By Lucy Komisar
August Wilson’s powerful, moving play conjures up a mood that is both poetic and surreal, though on the face of it, it is completely naturalistic. Perhaps it’s the distance of time, nearly a century ago, 1911, when blacks, only 50 years away from the start of the Civil War, were living on the border between slavery and freedom. Or it could be the ethereal staging by director Bartlett Sher, who excellently follows Wilson’s intent to turn the characters into symbols of their kind as well as real people. Sher starts that by showing the characters first in silhouette.
We are in a Pittsburg boarding house run by Seth Holly (Ernie Hudson) and his wife Bertha (Latanya Richardson Jackson). The action takes place around a long wood dining table encircled by mismatched spindleback chairs. Tomatoes and cabbages struggle to survive in a tiny patch of yard. (Set by Michael Yeargan.)
Seth Holly works at night in a mill and makes pots and pans out of scrap. He is uncompromising and unforgiving in his moral demands that people behave and work and don’t make excuses. But the people who live in boarding houses can’t always meet that standard.
They are all looking for something.
The young Mattie Campbell (Marsha Stephanie Blake) had a lover who deserted her, does ironing now, and is courted by Jeremy Furlow (Andre Holland) who has come up from the south and hopes to make it with his guitar playing. She wants love and security; he wants a good time.
Then there is the mystical Bynum Walker (an avuncular Roger Robinson), a country spiritualist on the track of the shining man who has the secret of life. He helps people to cope. When Mattie pines for her old lover, he gives her a charm to forget. He is known as a conjur man, but he’s really a psychologist and therapist who dispenses common sense.
The high drama is sparked by Herald Loomis (Chad L. Coleman), who has arrived with his daughter Zonia (Amari Rose Leigh) in search of the wife he was separated from in 1901 when Joe Turner, the brother of the governor, seized him and other blacks and forced them to work on his land for seven years.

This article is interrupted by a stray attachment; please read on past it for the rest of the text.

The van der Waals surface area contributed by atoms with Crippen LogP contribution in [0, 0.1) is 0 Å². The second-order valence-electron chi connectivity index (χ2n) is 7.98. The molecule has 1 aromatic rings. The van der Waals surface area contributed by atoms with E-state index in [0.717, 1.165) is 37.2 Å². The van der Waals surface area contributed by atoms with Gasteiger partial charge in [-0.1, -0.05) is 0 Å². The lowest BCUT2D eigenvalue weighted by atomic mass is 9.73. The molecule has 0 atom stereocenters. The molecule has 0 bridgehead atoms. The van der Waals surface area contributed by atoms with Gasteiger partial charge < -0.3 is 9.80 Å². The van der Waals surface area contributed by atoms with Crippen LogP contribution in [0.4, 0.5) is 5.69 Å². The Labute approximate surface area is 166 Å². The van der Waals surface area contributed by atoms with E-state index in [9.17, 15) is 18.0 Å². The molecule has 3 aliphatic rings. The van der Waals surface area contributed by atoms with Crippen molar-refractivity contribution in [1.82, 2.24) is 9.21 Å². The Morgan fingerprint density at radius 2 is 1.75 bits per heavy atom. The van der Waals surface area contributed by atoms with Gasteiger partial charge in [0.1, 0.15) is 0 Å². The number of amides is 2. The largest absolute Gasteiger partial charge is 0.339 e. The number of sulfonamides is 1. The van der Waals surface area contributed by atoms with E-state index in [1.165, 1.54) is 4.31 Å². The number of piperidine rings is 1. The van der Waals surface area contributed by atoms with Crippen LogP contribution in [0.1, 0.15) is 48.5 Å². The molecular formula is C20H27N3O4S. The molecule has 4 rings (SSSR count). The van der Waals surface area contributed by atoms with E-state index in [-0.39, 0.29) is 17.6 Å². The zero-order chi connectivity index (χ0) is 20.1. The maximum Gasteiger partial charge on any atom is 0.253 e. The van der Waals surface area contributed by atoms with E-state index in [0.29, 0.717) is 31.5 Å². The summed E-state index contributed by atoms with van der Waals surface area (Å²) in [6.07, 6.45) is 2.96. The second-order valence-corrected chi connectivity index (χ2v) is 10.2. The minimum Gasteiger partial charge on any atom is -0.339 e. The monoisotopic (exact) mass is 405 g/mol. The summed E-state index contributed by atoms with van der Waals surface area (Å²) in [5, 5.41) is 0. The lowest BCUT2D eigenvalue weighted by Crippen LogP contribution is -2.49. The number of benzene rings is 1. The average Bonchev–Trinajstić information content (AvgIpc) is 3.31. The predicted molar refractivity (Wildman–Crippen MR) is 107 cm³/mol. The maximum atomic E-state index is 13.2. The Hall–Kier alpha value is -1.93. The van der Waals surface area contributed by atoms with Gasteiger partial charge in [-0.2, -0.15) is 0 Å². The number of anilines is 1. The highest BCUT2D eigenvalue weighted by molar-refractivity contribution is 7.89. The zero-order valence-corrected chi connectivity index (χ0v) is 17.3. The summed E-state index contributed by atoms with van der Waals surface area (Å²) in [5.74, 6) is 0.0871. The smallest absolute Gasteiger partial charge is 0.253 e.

Turner is based on the real Joe Turney, the brother of a governor of Tennessee, who kidnapped Negroes and forced them into seven years servitude. A morose fellow with a black coat and big brimmed hat, Coleman plays him as a man who seems about to explode from fury.
Loomis asks for help from the itinerant peddler, Rutherford Selig (a shrewd Arliss Howard), who sells pots and pans (including those made by Holly) and other household necessities on his route around Pittsburg. Selig makes it his business to find out just who is living where, which feeds his second job as the people finder. It appears that his family made money from blacks in ways that, with some irony, suited the times: his grandfather was a slaver, and his father found runaway slaves for plantations.
The rest of the morality tale is embellished by Molly Cunningham (Aunjanue Ellis), a sexy lady who tells Seth Holly, I likes me some company from time to time, to which he replies, I don’t have no women hauling no men up to rooms to be making their living.
Somehow, their stories are submerged in a common sense of origins when they dance the lively African Juba, a shuffle and stomp which Wilson means to evoke the Ring Shouts of the African slaves. It’s a Christian African fantasy, with references to the Holy Ghost.
People need to know their songs, Bynum tells them. It’s the symbolism of recognizing oneself.
When a man forgets his song he goes in search of it. Wilson’s message is the need for self-discovery and self-knowledge. It’s what binds people together.
The ensemble of actors takes that message to heart, delivering performances that define each character as a distinct individual but also one of a shared community.
Joe Turner’s Come and Gone. Written by August Wilson, Directed by Bartlett Sher. Produced by Lincoln Center Theater. Belasco Theatre, 111 West 44th Street. 212-239-6200. Opened April 16, 2009, Closes June 14, 2009. http://www.lct.org/